Borobudur, in Central Java, Indonesia, is the world’s largest Buddhist monument.
The largest Buddhist Monument in the world!
How does that work?
Borobudur was completed in 825CE, after a construction period of roughly 75 years. It has nine levels, which between them contain 2,672 relief panels, and 502 statues of Buddha. The panels read from right to left, and continue between levels, leading pilgrims on a long, slow climb to the summit, a symbolic representation of the ascent to nirvana.
Buddhism arrived in Java in the 2nd Century CE, brought by those travelling from India on the India to Indonesia spice route. Buddhism, alongside Hinduism grew to become one of the major religions of Indonesia.
In the 9th Century CE, Central Java was ruled by the Shailendra Dynasty, fervent followers of Mahayana Buddhism. The Shailendra, filthy rich from decades of intense rice cultivation and success at agriculture – the volcano studded landscape provided them with incredibly fertile soil – are recognised for bringing about a cultural renaissance in the region.
The other rulers of Central Java in the 9th Century CE came from the Sanjaya Dynasty, hereditary rulers of the kingdom of Mataram. The Sanjaya were Saivists, adherents of Hinduism. They built Prambanan, a massive temple complex with 240 individual shrines and a central temple reaching 47 metres in height, in response to the Shailendra’s creation of Borobudur. The two dynasties were rivals. Exactly how friendly or antagonistic the rivalry was is a source of great debate.
The Bas-relief panels of Borobudur
The bas-relief panels that encircle Borobudur are divided between narrative panels, of which there are 1,460, and decorative panels, of which there are 1,212. Together they form the largest assembly of Buddhist reliefs in the world.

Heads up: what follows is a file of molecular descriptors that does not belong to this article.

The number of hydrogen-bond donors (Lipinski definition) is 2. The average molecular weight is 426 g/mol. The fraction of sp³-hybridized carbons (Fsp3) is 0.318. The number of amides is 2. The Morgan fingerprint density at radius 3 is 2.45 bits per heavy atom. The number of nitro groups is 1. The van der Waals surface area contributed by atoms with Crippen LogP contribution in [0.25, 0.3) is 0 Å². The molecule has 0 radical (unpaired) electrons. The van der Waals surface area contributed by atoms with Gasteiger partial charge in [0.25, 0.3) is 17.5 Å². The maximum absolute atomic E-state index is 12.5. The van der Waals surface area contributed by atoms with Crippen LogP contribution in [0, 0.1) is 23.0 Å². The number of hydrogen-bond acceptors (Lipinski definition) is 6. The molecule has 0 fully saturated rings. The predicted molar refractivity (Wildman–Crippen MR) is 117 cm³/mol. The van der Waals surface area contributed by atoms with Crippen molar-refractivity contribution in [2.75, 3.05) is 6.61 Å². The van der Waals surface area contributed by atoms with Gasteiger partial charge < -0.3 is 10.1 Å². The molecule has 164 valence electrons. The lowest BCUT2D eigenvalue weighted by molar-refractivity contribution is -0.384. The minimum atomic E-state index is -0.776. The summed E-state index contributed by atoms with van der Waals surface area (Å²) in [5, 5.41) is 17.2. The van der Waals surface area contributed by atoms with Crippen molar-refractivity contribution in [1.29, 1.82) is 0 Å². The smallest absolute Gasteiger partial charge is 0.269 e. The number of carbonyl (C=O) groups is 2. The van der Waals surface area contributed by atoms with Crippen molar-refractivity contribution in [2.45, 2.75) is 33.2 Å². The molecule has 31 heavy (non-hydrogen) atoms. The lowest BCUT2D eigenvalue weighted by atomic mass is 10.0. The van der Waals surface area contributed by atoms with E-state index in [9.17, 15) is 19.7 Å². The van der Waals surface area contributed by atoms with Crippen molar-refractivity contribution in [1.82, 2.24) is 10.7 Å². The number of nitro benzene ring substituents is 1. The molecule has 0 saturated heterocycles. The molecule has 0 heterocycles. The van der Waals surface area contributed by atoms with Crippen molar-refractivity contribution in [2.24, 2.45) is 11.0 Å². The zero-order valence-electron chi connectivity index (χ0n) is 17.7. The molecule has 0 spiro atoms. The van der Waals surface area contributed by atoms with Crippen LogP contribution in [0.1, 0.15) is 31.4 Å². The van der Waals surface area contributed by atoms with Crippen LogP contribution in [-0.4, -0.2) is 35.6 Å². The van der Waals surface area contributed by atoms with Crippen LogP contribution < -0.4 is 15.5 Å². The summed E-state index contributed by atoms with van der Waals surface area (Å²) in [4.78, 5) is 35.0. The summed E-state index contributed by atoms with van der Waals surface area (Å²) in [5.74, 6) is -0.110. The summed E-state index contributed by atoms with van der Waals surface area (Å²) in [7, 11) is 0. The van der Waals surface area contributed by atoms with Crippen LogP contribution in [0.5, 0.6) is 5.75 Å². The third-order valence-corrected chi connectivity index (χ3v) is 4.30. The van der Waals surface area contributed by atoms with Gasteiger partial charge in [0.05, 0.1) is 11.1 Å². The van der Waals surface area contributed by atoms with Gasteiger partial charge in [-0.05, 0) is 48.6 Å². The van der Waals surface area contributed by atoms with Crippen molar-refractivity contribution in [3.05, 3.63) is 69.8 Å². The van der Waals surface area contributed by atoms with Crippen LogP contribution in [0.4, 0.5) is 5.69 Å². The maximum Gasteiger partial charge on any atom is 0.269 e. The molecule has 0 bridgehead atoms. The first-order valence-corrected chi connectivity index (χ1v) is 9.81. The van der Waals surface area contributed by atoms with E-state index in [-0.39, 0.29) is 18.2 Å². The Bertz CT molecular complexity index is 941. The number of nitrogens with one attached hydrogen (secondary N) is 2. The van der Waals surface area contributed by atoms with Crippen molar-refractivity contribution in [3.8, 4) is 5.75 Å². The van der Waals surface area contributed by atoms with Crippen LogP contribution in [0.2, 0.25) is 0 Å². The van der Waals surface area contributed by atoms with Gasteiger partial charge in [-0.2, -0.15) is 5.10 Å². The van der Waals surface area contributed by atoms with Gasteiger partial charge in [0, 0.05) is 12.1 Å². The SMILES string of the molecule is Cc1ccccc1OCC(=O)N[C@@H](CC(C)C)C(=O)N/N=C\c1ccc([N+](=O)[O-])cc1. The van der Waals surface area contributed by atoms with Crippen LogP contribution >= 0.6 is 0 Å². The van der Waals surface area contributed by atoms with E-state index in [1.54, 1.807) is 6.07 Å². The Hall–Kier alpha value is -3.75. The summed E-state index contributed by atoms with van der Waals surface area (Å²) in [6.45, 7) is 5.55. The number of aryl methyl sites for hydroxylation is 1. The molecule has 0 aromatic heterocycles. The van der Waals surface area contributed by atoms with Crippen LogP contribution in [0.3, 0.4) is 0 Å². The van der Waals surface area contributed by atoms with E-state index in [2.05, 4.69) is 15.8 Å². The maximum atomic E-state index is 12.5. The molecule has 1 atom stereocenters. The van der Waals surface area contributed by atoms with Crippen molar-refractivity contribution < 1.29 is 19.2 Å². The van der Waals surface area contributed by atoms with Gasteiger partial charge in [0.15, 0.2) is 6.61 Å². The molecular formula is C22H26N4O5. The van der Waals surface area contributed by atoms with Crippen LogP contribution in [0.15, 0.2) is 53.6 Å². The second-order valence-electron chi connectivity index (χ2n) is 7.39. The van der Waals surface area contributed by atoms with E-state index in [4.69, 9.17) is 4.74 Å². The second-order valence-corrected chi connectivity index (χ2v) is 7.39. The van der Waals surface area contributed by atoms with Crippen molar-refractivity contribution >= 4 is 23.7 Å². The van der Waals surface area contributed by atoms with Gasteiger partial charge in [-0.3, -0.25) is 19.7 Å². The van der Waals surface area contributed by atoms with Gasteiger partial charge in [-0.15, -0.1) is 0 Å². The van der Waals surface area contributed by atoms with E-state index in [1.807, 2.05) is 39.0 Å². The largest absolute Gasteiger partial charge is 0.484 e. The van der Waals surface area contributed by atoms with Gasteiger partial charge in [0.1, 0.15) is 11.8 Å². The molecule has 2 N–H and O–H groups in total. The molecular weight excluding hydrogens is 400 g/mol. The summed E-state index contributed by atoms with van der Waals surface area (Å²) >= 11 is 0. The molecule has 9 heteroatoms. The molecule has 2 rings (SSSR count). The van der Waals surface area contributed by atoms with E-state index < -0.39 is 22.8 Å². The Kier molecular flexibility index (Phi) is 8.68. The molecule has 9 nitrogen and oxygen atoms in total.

The narrative panels, which by themselves reach a total length of 3,000 metres, include texts from the Avataṃsaka Sūtra, along with Jatakas (stories of Buddha before he was born as Prince Siddhartha), and, of course, the story of the birth of Buddha/Prince Siddhartha.
Borobudur was abandoned sometime in the 15th Century CE. Layer upon layer of volcanic ash was allowed to settle on the structure, slowly burying it. The jungle encroached, seedlings sprouted, vines were sent out, roots found their footing, trees grew.
Its rediscovery is credited to one Lieutenant Governor-General Thomas Stamford Raffles, founder of British Singapore, and military leader during the British invasion of Java in 1811 – whom both the Raffles Hotel in Singapore, and that stinky, parasitic flower found in Southeast Asia (the Rafflesia) are named after.
Sunrise over Borobudur, viewed from Setumbu Hill
If you are thinking of paying a visit to Borobudur then I highly recommend starting with a sunrise viewing from Setumbu Hill, or one of the other local highpoints.
I’m not usually a fan of sunrise viewings, but watching Borobudur slowly materialise in the mist-shrouded valley, itself a mini-peak, bedded in the landscape, part of the geography, with a backdrop of puffing volcanos, is worth the early rise.
By the time you get to Borobudur it is likely to be swamped by tourists, but at least 90% of them will be Indonesian. Borobudur receives just 300,000 foreign visitors per year. Why more Australians don’t visit, when Indonesia is literally on their doorstep, is beyond me.
Practical information and how to reach Borobudur:
There are plenty of public buses running between Borobudur and Yogyakarta, although most tourists tend to visit the site on a tour – especially if they want to be there for sunrise. More transport info here.
Read more on the Borobudur Temple Compounds in the UNESCO World Heritage listing.